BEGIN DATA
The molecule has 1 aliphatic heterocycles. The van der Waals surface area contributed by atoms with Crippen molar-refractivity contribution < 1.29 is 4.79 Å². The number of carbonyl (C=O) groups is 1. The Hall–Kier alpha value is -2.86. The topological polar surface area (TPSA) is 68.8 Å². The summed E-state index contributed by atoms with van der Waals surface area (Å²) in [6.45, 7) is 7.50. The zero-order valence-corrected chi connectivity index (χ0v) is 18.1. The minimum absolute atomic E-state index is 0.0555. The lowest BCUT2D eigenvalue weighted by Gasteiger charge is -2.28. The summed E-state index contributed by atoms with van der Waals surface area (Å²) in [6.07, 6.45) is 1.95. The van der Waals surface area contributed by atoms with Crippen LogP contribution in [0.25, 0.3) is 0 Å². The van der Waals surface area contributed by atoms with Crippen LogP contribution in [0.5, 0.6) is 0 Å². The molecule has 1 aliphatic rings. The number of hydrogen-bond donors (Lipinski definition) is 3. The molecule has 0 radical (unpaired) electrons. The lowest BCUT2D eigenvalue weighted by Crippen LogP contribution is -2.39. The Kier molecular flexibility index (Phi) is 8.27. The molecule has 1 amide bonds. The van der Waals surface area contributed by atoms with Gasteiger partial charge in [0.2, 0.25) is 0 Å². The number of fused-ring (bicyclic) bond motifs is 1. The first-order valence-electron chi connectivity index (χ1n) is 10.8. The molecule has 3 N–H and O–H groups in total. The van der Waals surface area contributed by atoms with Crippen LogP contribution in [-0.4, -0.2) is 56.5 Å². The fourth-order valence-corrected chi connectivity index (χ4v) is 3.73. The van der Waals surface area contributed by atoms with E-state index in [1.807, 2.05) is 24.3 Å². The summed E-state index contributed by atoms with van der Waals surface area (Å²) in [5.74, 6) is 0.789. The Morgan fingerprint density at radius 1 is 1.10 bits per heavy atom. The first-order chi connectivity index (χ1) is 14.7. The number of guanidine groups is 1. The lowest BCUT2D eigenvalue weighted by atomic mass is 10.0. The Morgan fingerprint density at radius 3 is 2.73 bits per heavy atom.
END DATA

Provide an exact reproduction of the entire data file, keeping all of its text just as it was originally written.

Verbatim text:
The molecule has 1 aliphatic heterocycles. The van der Waals surface area contributed by atoms with Crippen molar-refractivity contribution < 1.29 is 4.79 Å². The number of carbonyl (C=O) groups is 1. The Hall–Kier alpha value is -2.86. The topological polar surface area (TPSA) is 68.8 Å². The summed E-state index contributed by atoms with van der Waals surface area (Å²) in [6.45, 7) is 7.50. The zero-order valence-corrected chi connectivity index (χ0v) is 18.1. The minimum absolute atomic E-state index is 0.0555. The lowest BCUT2D eigenvalue weighted by Gasteiger charge is -2.28. The summed E-state index contributed by atoms with van der Waals surface area (Å²) in [6.07, 6.45) is 1.95. The van der Waals surface area contributed by atoms with Crippen LogP contribution in [0.25, 0.3) is 0 Å². The van der Waals surface area contributed by atoms with Crippen LogP contribution in [0.5, 0.6) is 0 Å². The molecule has 1 aliphatic rings. The number of hydrogen-bond donors (Lipinski definition) is 3. The molecule has 0 radical (unpaired) electrons. The lowest BCUT2D eigenvalue weighted by Crippen LogP contribution is -2.39. The Kier molecular flexibility index (Phi) is 8.27. The molecule has 1 amide bonds. The van der Waals surface area contributed by atoms with Gasteiger partial charge in [0.2, 0.25) is 0 Å². The number of fused-ring (bicyclic) bond motifs is 1. The first-order valence-electron chi connectivity index (χ1n) is 10.8. The molecule has 3 N–H and O–H groups in total. The van der Waals surface area contributed by atoms with Crippen LogP contribution in [-0.4, -0.2) is 56.5 Å². The fourth-order valence-corrected chi connectivity index (χ4v) is 3.73. The van der Waals surface area contributed by atoms with E-state index in [1.807, 2.05) is 24.3 Å². The summed E-state index contributed by atoms with van der Waals surface area (Å²) in [5.74, 6) is 0.789. The Morgan fingerprint density at radius 1 is 1.10 bits per heavy atom. The first-order chi connectivity index (χ1) is 14.7. The number of guanidine groups is 1. The lowest BCUT2D eigenvalue weighted by atomic mass is 10.0. The Morgan fingerprint density at radius 3 is 2.73 bits per heavy atom.